Starbucks and building materials…

On my favourite kinds of Thursdays, me and one of my best fake-little-sisters take an outing to Starbucks.

Not that we’re predictable or anything, but she gets a grande Frappuccino (mango and passionfruit), I get a vente London Fog, and we mix up the cake selection just to be radical (although normally a cinnamon swirl features somewhere).

And my local Starbucks know just how to make a great London Fog.

In just the right quantity and order.

You take one vente Starbucks mug.

You add two Tazo earl grey tea pillows.

You fill said mug to just over half full of boiling water. Exactly.

You leave the tea bags to stew for two minutes. Or thereabouts.

You remove the tea bags from the water.

And finally, you fill to the brim with steaming hot cappuccino milk.


Now, because I am a frequent London Fog drinker, I can tell by taste, if the quality is a little bit off.

For instance, if you use one tea bag instead of two… The flavour isn’t quite strong enough.

If you don’t stew the tea for a couple of minutes… The taste just doesn’t come through enough.

And if you (this is my pet hate) leave the tea bag in and just add the milk on top, you have to destroy the frothy goodness of the entire drink to remove the tea bag and the whole experience is ruined.

Bad times.

Because the tasting of the drink, reveals the quality of the work.

I went to another rival coffee shop recently (*cough* Costa *cough*) and my London Fog experience was not so great. The poor lad didn’t understand a word I was saying and gave me a half steamed milk, half boiling water, grey-looking-tepid-coloured combination with an earl grey tea bag sitting neatly on the side.

Really bad times.

The appearance and the taste revealed the quality of the work.

And so today, as I sipped my London Fog, and contemplated its tasty goodness, I began to think more about how there will be a day where as Christians, the quality of our work or our lives will be revealed.

Where the motivation of our building will be displayed.

For no one can lay a foundation other than the one already laid, which is Jesus Christ. If anyone builds on this foundation using gold, silver, costly stones, wood, hay or straw, their work will be shown for what it is, because the Day will bring it to light. It will be revealed with fire, and the fire will test the quality of each person’s work (1 Corinthians 3).

And I was thinking that we all can read this passage and think about it simply; ‘Gold, silver and stones don’t just burn to nothing in the fire, so let’s build with them over the combustible wood, hay and straw. Yep. Amen.’ 

But what does that really mean?

So I was thinking about these three lasting materials and where they pop up elsewhere in the Bible. Because if they are what will last in eternity, I want them to be the building materials of my every heart motivation.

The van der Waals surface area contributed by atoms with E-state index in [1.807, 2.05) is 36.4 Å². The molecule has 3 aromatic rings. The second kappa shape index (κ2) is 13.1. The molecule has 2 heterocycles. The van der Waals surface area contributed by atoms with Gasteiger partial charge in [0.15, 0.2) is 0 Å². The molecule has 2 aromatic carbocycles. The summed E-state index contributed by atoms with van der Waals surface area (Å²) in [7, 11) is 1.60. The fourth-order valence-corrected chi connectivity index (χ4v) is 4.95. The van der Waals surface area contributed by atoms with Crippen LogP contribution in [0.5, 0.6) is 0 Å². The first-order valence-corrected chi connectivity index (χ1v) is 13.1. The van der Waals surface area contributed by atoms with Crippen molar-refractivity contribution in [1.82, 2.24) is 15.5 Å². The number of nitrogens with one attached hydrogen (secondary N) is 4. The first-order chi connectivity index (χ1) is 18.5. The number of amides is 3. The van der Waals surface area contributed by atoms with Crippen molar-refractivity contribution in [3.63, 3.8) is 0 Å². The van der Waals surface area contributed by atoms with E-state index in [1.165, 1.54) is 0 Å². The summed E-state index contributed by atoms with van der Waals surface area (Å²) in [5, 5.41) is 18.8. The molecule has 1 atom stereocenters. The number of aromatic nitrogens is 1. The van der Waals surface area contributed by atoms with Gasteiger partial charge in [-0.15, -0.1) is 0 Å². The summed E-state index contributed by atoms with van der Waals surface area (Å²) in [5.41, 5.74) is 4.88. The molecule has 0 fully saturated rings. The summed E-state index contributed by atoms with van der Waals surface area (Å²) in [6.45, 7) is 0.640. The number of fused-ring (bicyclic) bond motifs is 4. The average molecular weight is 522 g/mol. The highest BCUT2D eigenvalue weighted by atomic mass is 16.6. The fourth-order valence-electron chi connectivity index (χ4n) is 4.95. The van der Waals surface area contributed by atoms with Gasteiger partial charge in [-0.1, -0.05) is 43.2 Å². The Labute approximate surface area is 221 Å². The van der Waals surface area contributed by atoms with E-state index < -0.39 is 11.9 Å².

Like gold being compared to faith.

Pure gold put in the fire comes out of it proved pure; genuine faith put through this suffering comes out proved genuine (1 Peter 1).

Like silver being compared to wisdom.

If you call out for insight and cry aloud for understanding, and if you look for it as for silver and search for it as for hidden treasure, then you will understand the fear of the Lord and find the knowledge of God (Proverbs 2).

Like costly stones being used to describe the people of God living in obedience to His heart. 

If you obey me fully and keep my covenant the out of all nations you will be my treasured possession (precious jewel) (Exodus 19).

Because just like you can make a London Fog that looks perfect but has no real flavour, you can build a life that looks like it’s running hard for Jesus, but has no real substance.

And just like you can make a London Fog that seems complete but still has the tea bag lurking under the water, you can build a life that looks super pretty but never deal with the hidden sin or bitterness hidden beneath.

And just like the quality of a London Fog is really proved in the taste, so our lives and our hearts and our love, is really tested in His fire alone.

And just like that one time in America, where someone made me a London Fog that was displayed in great finery using perfect tea wear, perfect milk, and cute extras, but the taste made me nearly spit it back out when I realised they had accidentally used a green tea bag instead of an earl grey one, so we can dress ourselves up to fool everyone but the God who sees what it is we are really made of.

Because He’s looking at my heart.

Oh Jesus, may You find me pleasing to Your heart.

May that be my reality alone. 



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